17. I'm thinking those tires aren't big enough (compared to the Pirelli fronts, which are really small) to be the AMT Coronet rear tires. I'll stick with the Revell Willys as a guess.
  18. Wheels and tires on the Dodge are from the reissues of the MPC '69 Charger Daytona (500 had them also). Everybody likes to bag on that kit, but it does have a lot of good parts in it. I bought one of those at the last Ollie's kit dump, to get the wheels and other parts. (Chassis, interior, and windshield will go into a straight resin '69 Coronet body that I snagged at the '19 NNL East for five bucks...the bumpers were in my parts box!) Those rear wheels could be narrowed enough to fit within the quarter panels. Figure out how deep the spokes are in the wheel, cut the wheel in half down the center (don't hit the spokes or center cap), then file each half to true up the cuts and make the wheel narrower. Before reattaching the outer ring/half, you can paint the spokes. I do that a lot, sometimes making two sets of wheels into one set with plated inner rings made from a second wheel. In other instances I'll cut apart an out of fashion "billet" wheel because the outer ring is nice, then fit a center from a damaged mag wheel that I like. I've even cut down damaged wheels and cast duplicates to use in this way.
  19. Body is heavily altered, it could be based on either the Monogram or Revell '30/'31 Ford coupes, or could be a resin piece based on one of those. Front tires are Pirellis from a Sixties Revell kit (SWC '41 Willys, Miss Deal Studebaker, Anglia/Thames, and others). Wheels could be a combination of parts. Rear tires look like the ones from the Revell pro street '41 Willys. Rear wheels again could be pieced together from multiple sources. Basic engine looks like the pro street Willys piece also.
  20. Both companies made kits. MPC made both the hardtop and convertible, AMT made only a hardtop kit despite having made the convertible as a promo. MPC's convertible kit had the (incorrect) hardtop deck lid, with the recess in the center. Basically a hardtop with no roof. Same deal for '70: AMT made hardtop and convertible promos, hardtop only kit. MPC made HT and CV kits, the CV was the "Bat Machine" molded in glow-in-the-dark plastic, try finding one of those now! MPC got the Impala promos for '71, AMT quit doing Impalas at that point. '71 promos were both HT and (incorrect) CV, kit was HT only. CV had incorrect upper quarter panels and windshield header.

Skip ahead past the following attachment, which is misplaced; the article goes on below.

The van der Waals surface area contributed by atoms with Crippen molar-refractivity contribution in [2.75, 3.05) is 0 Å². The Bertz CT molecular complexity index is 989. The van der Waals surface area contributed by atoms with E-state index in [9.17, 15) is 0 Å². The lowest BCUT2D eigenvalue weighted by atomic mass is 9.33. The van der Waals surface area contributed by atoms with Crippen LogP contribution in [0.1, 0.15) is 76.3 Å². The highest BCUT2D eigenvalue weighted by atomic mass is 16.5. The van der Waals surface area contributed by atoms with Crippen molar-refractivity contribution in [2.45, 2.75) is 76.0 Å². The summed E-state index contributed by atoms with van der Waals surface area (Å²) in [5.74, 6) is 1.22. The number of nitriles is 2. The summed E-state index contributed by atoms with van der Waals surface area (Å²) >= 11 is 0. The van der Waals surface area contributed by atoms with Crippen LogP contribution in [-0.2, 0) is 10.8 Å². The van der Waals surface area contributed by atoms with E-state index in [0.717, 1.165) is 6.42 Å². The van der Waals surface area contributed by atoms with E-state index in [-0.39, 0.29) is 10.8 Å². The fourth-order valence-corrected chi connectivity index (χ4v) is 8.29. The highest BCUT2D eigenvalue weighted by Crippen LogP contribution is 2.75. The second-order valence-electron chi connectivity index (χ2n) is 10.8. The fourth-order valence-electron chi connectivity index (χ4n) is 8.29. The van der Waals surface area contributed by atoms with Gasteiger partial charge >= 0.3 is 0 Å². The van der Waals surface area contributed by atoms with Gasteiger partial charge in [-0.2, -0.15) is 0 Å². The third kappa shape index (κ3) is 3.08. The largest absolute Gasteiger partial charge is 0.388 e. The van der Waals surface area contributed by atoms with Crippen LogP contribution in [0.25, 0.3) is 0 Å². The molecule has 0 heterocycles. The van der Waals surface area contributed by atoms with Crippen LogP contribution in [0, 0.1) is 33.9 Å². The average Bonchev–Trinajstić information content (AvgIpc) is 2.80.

21. The '69 Impala promos are AMT. Like the '70, my '69 convertible promo has the correct "no recess" deck lid. Apparently Impala kits were still strong sellers, as both AMT and MPC each offered at least one from 1968-70 (AMT's lame "for 1968" effort included). AMT started tapering off with convertible kits as early as 1965 (not every promo became a kit) but they hung on with full size Chevies and Fords through '67. MPC stuck with the drop-tops a couple years longer.
  22. Only one company made a promo in a given year. The contract might be split between two companies in the same year, but each company would manufacture a different promo (example: AMT '66 Barracuda, Jo-Han '66 Fury). I haven't looked at my '69 Impala promos in a while, but I believe they are AMT. AMT definitely did the 1970 Impala promos; their convertible (never offered as a kit) had the correct deck lid without the recessed area down the center like MPC's kit body. Both still had incorrect upper quarter panels, basically the same as the hardtop.
  23. MPC's '68 convertible kit included a pretty radical custom version. Their '69 convertible was even more radical, it had a bubble top. AMT's "for 1968" kit was called a "Chevrolet SS 427". Basically the '67 kit with the stock bumpers, wheels, and seats deleted, and with the body detrimmed and with no rear window opening (rear glass was still included). The chassis got reused in their '69 and '70 Impala kits, that "for 1968" body tooling probably hit the scrap heap before it had a chance to cool off...
  24. I'm surprised it hasn't been brought up yet...but with this issue still including all of the "other" parts, it will be possible to build other Bonneville versions including other classes of cars with front fenders and/or the six cylinder engine.
  25. Even the Prestige Series issue is nearly 35 years old...